The Bluegrass and Chili Festival Committee, gearing up for the big weekend: TOP LEFT: Russ Wells, Bruce Smith, Eric Eaton, Jeff Barlow, Gary Baergen, Will Pfeiff BOTTOM LEFT: Candi Szpansky, Sherry Hinds, Dell Davis, Kathy Ricks, Matt Ricks NOT PICTURED: Audrey Schmidt, Pam Steffens, Don Gomez, Ron Bailey, Susan Thornton, Jeff Howell, Dave Chaussard, Larry Rahmeier, Sarah Fiegner
July 2016: American composer and pianist John Tesh once said, “The world is full of people who have dreams of playing at Carnegie Hall, of running a marathon, and of owning their own business. The difference between the people who make it across the finish line and everyone else is one simple thing: an action plan.” Oftentimes, people look at a completed project or event and marvel at how successful it is, without realizing the elaborate planning and hard work that it took to create such a success.
The Bluegrass and Chili Festival is arguably one of the most successful annual events held in Claremore, so it is no surprise that a great deal of planning and hard work go into creating this exciting event year after year. The Claremore Chamber of Commerce has been busy getting ready for the festival’s 37th year. The big weekend will be held at the Claremore Expo Thursday, September 8 through Saturday, September 10. Each individual event requires planning not only by the committee but by competitors as well—and with only two months to go, it is time for potential participants to gear up for various competitions.
The largest and most publicized competition will be the Mid-America Regional Chili Cook-Off. There is a monetary prize for the winner, but according to Dell Davis, president and CEO of Claremore Chamber of Commerce, the winner will automatically qualify to go on to the ICS World Chili Cook-Off, and this is what attracts competitors.
“The money is inconsequential to these competitors,” says Dell. “They want a place in the World Cook-Off, because there are only so many sanctioned cook-offs and this guarantees you a spot.”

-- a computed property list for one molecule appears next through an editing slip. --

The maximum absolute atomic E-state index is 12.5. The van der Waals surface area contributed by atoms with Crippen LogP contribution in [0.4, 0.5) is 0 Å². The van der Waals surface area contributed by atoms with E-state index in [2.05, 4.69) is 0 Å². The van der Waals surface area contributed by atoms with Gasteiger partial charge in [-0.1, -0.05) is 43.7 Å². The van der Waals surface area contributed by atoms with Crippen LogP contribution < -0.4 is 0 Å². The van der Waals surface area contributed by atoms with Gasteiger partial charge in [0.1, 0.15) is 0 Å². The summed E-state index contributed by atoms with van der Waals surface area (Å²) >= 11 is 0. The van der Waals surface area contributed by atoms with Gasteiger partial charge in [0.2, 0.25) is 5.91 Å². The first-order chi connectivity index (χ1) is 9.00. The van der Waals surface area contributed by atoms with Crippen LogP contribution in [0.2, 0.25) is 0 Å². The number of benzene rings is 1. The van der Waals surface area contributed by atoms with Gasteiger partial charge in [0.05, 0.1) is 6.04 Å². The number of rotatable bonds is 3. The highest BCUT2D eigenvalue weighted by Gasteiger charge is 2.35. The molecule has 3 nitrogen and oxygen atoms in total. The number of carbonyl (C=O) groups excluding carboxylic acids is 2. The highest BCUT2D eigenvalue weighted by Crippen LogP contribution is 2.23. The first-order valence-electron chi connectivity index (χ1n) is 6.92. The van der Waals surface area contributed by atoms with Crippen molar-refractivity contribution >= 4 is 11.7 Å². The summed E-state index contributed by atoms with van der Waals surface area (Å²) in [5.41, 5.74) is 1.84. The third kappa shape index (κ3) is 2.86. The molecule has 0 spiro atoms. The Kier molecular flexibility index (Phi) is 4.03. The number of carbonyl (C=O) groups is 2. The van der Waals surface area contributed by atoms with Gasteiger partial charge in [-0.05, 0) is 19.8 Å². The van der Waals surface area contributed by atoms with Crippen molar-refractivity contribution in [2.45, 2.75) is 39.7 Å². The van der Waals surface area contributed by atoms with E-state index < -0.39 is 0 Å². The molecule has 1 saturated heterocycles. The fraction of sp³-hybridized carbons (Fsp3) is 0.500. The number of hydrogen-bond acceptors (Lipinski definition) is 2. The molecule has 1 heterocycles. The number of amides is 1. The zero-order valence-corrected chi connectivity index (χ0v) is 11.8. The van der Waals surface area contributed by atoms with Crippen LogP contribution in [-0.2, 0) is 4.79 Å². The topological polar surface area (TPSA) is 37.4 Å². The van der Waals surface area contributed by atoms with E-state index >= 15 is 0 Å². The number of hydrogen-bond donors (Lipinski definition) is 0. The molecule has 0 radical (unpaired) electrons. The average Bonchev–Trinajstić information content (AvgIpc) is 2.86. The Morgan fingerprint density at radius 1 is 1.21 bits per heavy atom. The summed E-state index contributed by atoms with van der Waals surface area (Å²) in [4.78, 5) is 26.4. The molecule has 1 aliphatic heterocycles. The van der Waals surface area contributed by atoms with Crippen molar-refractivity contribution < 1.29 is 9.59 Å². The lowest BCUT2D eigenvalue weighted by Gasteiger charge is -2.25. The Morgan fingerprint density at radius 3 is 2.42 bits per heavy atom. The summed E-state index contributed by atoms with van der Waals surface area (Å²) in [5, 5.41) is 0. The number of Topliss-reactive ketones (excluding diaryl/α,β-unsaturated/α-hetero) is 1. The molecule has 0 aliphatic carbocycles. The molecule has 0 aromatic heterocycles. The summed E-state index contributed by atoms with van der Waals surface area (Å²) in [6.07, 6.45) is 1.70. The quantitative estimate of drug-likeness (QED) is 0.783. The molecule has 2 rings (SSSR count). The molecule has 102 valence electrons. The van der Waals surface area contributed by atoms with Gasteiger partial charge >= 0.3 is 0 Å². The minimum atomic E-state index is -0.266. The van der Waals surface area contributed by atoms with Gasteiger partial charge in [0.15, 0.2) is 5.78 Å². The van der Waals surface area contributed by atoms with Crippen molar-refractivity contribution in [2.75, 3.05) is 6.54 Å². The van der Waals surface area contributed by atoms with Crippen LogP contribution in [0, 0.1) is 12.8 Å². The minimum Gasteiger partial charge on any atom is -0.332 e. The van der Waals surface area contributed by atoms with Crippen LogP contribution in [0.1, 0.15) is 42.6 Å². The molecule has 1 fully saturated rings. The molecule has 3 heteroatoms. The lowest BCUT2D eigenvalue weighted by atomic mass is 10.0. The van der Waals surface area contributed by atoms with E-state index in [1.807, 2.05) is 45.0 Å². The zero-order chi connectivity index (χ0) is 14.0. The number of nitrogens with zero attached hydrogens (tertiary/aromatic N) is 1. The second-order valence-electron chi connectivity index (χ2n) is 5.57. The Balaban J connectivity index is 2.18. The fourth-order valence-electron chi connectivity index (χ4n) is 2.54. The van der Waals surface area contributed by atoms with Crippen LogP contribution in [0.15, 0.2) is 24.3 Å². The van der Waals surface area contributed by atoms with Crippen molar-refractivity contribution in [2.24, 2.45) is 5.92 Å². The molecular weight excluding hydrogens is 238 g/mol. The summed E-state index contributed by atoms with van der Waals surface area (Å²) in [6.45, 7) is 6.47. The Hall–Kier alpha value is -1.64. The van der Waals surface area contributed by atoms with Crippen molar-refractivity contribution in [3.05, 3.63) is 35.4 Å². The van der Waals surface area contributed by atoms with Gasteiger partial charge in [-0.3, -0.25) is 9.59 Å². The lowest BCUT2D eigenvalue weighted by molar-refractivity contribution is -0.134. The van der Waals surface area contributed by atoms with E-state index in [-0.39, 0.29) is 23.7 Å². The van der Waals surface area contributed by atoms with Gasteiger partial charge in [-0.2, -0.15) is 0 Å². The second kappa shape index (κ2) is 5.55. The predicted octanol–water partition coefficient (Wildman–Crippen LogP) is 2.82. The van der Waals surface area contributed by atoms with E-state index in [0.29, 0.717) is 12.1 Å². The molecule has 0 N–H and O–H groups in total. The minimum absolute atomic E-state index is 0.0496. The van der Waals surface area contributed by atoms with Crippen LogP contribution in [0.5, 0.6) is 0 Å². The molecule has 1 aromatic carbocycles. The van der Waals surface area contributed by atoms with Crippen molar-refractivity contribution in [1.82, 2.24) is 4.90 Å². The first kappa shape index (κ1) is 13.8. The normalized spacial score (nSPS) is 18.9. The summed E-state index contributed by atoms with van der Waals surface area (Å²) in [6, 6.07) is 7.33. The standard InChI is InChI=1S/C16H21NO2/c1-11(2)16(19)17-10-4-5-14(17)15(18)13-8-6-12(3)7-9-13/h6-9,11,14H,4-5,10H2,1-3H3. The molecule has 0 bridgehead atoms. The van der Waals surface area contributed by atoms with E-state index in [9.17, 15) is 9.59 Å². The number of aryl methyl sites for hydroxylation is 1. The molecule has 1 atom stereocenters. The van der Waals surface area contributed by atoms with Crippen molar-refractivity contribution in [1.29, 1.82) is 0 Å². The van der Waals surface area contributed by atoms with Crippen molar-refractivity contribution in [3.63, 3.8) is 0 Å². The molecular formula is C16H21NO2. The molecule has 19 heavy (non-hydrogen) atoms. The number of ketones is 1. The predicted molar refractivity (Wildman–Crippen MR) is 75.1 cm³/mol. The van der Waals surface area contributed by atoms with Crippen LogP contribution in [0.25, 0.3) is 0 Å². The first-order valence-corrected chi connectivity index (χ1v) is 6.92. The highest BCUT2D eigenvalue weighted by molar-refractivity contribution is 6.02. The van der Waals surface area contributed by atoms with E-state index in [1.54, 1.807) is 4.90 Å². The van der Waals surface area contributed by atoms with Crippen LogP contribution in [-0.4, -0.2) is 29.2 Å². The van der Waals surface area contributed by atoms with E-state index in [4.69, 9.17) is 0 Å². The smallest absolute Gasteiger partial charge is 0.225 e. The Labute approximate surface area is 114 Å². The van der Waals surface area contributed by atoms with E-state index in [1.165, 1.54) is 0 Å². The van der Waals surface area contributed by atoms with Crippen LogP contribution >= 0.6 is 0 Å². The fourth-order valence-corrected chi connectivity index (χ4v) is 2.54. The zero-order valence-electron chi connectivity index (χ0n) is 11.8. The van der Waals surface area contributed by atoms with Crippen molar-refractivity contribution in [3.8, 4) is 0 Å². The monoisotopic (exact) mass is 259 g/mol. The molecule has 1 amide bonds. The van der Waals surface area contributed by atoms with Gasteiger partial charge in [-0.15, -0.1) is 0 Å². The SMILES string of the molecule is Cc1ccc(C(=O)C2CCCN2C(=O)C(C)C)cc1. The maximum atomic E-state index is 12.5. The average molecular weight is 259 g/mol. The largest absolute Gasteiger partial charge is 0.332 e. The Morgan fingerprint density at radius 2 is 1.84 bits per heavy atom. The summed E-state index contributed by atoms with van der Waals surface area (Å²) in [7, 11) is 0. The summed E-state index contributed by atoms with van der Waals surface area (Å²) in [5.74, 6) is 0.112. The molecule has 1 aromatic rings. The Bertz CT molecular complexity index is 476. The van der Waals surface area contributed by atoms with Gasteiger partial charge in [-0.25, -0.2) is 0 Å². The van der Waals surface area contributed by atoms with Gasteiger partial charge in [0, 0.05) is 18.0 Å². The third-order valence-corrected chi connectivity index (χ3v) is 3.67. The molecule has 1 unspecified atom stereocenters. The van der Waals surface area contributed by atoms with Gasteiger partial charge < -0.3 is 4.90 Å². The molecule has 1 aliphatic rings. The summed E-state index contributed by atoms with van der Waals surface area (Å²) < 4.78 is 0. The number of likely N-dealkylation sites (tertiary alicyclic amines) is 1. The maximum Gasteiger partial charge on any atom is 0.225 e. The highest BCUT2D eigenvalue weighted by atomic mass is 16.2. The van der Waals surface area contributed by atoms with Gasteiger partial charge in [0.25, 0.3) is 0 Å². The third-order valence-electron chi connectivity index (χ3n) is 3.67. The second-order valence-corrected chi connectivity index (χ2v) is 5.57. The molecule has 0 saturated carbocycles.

Applications are now available for ICS and other category entries, like the non-profit division, in which non-profit organizations like churches and ball teams can enter and win $1000 for their organization. There is also a corporate division, where local businesses compete for “bragging rights.” For fun, there will also be an open division. “We lovingly call the Open the ‘Road Kill Division,’” Dell Davis says with a laugh, “because anything goes!”
Dell also reports another fun development and opportunity for competition—Outhouse Races. Last year, this competition was reintroduced after a hiatus of several years, with the only two competitors being the Claremore Police and Fire Departments. This year, those two groups are still gearing up, but the competition will be open to other groups as well.
In this competition, groups of four compete, with three persons pushing a fourth inside an outhouse a certain distance. When the group completes the distance in one direction, the person inside the outhouse jumps out, abandons the outhouse, and races back to the starting point, which has now become the finish line.
“This was a lot of fun last year,” says Dell, who hopes that other groups assemble a team, sign up, and start working on their outhouses. “The police and fire are already planning their incredible outhouses—for speed, looks, and whatever else. Something about ‘wiping out the competition.’”
This combination of formal and informal competition, along with an impressive line-up of all types of music and activities, are all part of a consistently well executed plan that keeps people from a multi-state area coming back year after year to experience the Bluegrass and Chili Festival in Claremore, Oklahoma. Start planning your own contribution to this great community and family friendly event today.
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